The full-scale project will begin January 2020 and end December 2020, giving the project a full year to collect oceanographic data in the Sound in partnership with the Pacific Salmon Foundation. Annual growth activity of phytoplankton and zooplankton in pelagic systems can be identified by studying the spring and fall blooms (Smayda, 1997). As spring begins, the increased temperature, solar radiation, and thermal stratification drives blooms in phytoplankton abundance and biomass (Cushing, 1959). After a lag, there is typically a zooplankton bloom as they graze on the phytoplankton. These biomass peaks usually remain for a few weeks to months until nutrient limitation collapses the blooms (Sommer et al. 1986). In late summer or fall, a fall bloom of phytoplankton and zooplankton can occur due to excess nutrients in the water (Sommer et al. 1986). However, annual phytoplankton and zooplankton patterns can greatly differ depending on the ecosystem and the year (Cloern & Jassby, 2008). Using wavelet analysis to extract periodic components from phytoplankton time series (Winder & Cloern, 2010) from Stockner et al (1972) we can determine when to sample in the Sound so as to get a better understanding of the changes in plankton biomass. Based of the results of Stockner et al (1972), we recommend that samples are taken in January, mid April, mid May, August and October to get an accurate representation of the spring and fall blooms of phytoplankton and zooplankton.
Stockner divided the Sound into five zones based on physical oceanographic characteristics (Figure 1) (Stockner et al. 1972), For the pilot study, we recommend re-sampling at only sites 1, 4, 5, 6, 7, 8, 10 and 11, as sites 2, 3 and 9 are duplicates (Figure 1). A GPS will be used to determine sampling coordinates of the sites. A depth sounder on board will be used to determine sampling depths.
This survey will include standard physical, chemical; nutrients and oxygen, and biological; dominant species, phytoplankton and zooplankton biomass, and primary productivity data as recommended by CORI (2017).
Biological samples will be collected at each sample location using phytoplankton and zooplankton net tows, and sieves to size fractionate the plankton. The nets will be deployed using a wire and pulley system. As in Stockner et al (1972), we will sample from 1m and 5m depths with a phytoplankton net tow (mesh size 64μm). We will assess species composition, dominance of major taxa, and phytoplankton volumes during the spring and fall bloom period. We will conduct vertical zooplankton hauls from 50m deep to surface at each station with a net of 57cm in diameter and mesh size of 350μm. The plankton collected from these tows will be size fractionated into 125, 250, 500, 1000, and 2000 micron size classes and stored in jars. Phytoplankton and zooplankton samples will be preserved with 10% formaldehyde, using 20mL for each of the 100mL samples for laboratory analysis. In the lab, we will record the number of organisms, number of species, the average sizes of organisms and carbon content.
Secchi depth will be determined using a secchi disk to determine the extinction of surface light with depth. A light metre will be used to measure irradiance at the surface (I0) and along a depth gradient (ID) to determine the extinction coefficient (k).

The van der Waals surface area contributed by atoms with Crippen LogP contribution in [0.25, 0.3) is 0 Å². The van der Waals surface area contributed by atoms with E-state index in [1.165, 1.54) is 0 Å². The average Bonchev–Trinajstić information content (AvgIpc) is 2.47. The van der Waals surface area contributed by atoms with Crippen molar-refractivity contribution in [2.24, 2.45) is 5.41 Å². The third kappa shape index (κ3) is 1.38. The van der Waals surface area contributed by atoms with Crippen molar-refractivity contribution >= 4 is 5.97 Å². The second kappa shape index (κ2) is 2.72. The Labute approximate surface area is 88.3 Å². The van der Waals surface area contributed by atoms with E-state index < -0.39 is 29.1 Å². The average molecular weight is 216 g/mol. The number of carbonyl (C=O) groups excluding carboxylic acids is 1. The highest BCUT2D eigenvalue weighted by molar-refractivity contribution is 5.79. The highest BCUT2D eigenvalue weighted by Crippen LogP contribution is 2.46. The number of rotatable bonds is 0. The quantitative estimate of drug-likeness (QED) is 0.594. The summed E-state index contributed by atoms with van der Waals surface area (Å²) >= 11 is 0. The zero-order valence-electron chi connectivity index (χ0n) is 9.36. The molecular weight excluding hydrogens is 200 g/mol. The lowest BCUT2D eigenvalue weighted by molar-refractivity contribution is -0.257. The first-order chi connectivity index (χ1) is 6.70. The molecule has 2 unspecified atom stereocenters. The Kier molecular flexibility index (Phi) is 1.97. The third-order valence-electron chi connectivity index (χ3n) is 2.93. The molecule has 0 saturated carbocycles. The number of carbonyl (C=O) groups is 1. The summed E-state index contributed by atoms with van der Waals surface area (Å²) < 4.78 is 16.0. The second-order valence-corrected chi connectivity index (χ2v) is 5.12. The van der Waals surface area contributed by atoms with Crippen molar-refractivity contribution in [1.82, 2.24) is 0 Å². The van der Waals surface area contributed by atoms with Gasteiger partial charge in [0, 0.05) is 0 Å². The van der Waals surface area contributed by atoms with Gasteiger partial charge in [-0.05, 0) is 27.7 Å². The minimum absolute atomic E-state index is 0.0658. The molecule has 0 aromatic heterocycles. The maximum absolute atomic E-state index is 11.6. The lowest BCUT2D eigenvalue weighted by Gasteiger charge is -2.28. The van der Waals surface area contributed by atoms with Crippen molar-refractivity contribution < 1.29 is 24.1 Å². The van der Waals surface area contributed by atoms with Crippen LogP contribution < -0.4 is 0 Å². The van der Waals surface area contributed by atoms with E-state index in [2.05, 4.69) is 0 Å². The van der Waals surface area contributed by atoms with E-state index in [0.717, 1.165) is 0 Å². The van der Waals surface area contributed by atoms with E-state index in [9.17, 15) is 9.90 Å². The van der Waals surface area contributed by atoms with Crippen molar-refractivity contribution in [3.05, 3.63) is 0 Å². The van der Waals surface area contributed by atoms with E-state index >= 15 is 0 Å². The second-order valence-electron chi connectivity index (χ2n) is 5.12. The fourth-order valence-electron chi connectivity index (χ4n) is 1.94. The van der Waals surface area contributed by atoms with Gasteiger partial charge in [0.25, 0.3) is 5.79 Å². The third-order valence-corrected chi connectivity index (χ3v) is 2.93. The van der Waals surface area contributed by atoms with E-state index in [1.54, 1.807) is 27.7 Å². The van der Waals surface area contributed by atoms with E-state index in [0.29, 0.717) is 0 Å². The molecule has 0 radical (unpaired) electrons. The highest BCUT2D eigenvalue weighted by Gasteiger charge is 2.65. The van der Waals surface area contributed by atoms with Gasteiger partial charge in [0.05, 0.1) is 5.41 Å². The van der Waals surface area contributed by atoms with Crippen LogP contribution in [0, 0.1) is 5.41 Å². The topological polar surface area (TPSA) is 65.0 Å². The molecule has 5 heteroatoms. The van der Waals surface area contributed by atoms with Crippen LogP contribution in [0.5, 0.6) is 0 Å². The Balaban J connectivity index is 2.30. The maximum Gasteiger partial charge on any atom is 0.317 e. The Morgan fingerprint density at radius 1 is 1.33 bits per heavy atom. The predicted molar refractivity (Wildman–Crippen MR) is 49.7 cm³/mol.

A CTD can be used to measure temperature, pressure, conductivity, dissolved oxygen and fluorescence. At each location, the CTD will be turned on, lowered into the surface water, and held there for two minutes to allow bubbles to escape from the instrument. After, the CTD will be lowered to the ocean floor, where the depth will be recorded. The CTD will be immediately hauled out of the water and turned off. The times when the CTD is switched on, reaches the surface water, touches the bottom, and when it’s switched off will be recorded. We will use 5-L Niskin bottles to measure oxygen, chlorophyll a and nitrate concentrations.
Upon comparing our results to the study conducted in the 1970s, we hope to better understand species abundance and diversity trends in the Sound and changes in plankton and ecosystem productivity. This research may further our understanding of how climate change and other anthropogenic drivers impact phyto- and zooplankton abundance and productivity, with potential cascading impacts on the Sound’s marine food web. This baseline inventory and regular monitoring of plankton will inform future development and monitoring studies in the Sound.
Cantin, A., et al. (2011). Effects of thermocline deepening on lake plankton communities. NRC Research Press. doi:10.1139/F10-138.
Cloern, E., Jassby, D. (2008) Complex seasonal patterns of primary producers at the land–sea interface. Ecol. Lett. 11, 1294–1303. doi:10.1111/j.1461-0248.2008.01244.x.
Cushing, H. (1959). The seasonal variation in oceanic production as a problem in population dynamics. J. Cons. Cons. Perm. Int. Explor. Mer. 24, 455–464.
NOAA. (2019). Ocean-Atmosphere CO2 Exchange. NOAA GFDL Earth System Model (ESM2M). https://sos.noaa.gov/datasets/ocean-atmosphere-co2-exchange/
McCandless, R. (2016). Ending pollution at the Britannia copper mine. BC Studies. doi: https://doi.org/10.14288/bcs.v0i188.184906
Smayda, J. (1997). What is a bloom? A commentary. Limnol. Oceanogr. 42, 1132–1136.
Sommer, U., Gliwicz, M., Lampert, W., Duncan, A. (1986). The PEG-model of seasonal succession of planktonic events in fresh waters. Arch. Hydrobiol. 106, 433–471.
Stockner, J., Cliff, D., Buchanan, D. (1972). Phytoplankton production and distribution in Howe Sound, British Columbia: A coastal marine embayment-fjord under stress. J. Fish. Res. Board Can. 34: 907-917.
Stockner, J., Harrison, P. (2017). OceanWatch Howe Sound Edition. Coastal Ocean Research Institute.http://oceanwatch.ca/howesound/species-habitats/plankton/?doing_wp_cron=1555617803.5549728870391845703125
Winder, M., Cloern, J. (2010). The annual cycles of phytoplankton biomass. The Royal Society Publishing. doi:10.1098/rstb.2010.0125.